I read the Bell Jar when I was an early teenager, and soaked up all her poetry. But I also remember a dark winter's day at school when the English Literature lesson consisted of listening to Ted Hughes' short prose story the Rain Horse on the radio, an always-remembered experience. I now like very much his integration with the natural world in his writing. I'd like to put out here his poem about horses, and if anyone has any horse poems bring them out! I don't think it's perfect, I wish he hadnt put quite such a straightforwardly Wordsworthian echo right at the end, but still it's such a vivid evocation of time of day, weather, light..and something else. After the Hughes, I put the ending of Christopher Logues extraordinary War Music, where animals speak for the only time in the Iliad:
The Horses Ted Hughes
I climbed through woods in the hour-before-dawn dark.
Evil air, a frost-making stillness,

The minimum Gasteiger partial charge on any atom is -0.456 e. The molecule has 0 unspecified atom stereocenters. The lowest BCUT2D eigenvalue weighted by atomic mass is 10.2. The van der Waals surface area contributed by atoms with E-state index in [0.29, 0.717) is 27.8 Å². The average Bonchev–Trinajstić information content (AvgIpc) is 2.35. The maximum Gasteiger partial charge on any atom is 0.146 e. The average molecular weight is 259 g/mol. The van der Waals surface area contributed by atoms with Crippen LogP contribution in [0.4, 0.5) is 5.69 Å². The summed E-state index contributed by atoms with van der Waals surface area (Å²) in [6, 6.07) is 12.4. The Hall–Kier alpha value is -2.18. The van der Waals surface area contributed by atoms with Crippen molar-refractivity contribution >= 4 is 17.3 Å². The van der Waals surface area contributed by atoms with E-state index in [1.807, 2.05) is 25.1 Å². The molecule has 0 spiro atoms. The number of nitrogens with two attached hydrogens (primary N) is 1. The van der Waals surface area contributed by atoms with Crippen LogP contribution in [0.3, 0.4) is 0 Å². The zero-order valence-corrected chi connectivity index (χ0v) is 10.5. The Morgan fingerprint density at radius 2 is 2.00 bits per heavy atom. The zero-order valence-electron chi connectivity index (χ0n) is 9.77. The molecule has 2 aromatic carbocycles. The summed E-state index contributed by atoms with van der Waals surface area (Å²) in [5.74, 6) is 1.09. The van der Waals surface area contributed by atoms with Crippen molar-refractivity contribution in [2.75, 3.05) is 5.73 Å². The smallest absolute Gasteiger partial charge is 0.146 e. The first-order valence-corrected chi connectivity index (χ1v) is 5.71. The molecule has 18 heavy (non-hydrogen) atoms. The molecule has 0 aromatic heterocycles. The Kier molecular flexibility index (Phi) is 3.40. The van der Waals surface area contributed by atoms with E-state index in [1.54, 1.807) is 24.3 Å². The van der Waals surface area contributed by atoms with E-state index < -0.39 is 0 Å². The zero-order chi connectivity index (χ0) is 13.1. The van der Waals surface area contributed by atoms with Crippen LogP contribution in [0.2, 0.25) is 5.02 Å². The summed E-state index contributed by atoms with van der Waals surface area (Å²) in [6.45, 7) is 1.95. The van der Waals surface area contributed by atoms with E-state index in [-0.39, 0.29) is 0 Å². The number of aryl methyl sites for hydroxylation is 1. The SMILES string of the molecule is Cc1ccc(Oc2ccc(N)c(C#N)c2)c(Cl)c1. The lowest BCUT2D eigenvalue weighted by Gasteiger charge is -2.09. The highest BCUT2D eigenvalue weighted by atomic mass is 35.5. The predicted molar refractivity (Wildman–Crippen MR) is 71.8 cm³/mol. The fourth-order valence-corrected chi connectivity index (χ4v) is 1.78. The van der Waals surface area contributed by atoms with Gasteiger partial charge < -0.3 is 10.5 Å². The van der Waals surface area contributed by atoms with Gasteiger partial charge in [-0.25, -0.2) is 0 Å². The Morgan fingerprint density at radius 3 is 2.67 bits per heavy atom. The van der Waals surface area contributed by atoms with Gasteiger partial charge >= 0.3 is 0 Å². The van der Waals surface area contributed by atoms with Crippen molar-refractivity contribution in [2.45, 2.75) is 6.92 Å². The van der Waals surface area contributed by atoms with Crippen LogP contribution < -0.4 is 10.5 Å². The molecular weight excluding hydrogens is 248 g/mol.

Not a leaf, not a bird -
A world cast in frost. I came out above the wood
Where my breath left tortuous statues in the iron light.
But the valleys were draining the darkness
Till the moorline - blackening dregs of the brightening grey -
Halved the sky ahead. And I saw the horses:
Huge in the dense grey - ten together -
Megalith-still. They breathed, making no move,
with draped manes and tilted hind-hooves,
Making no sound.
I passed: not one snorted or jerked its head.
Grey silent fragments
Of a grey silent world.
I listened in emptiness on the moor-ridge.
The curlew's tear turned its edge on the silence.
Slowly detail leafed from the darkness. Then the sun
Orange, red, red erupted
Silently, and splitting to its core tore and flung cloud,
Shook the gulf open, showed blue,
And the big planets hanging -
Stumbling in the fever of a dream, down towards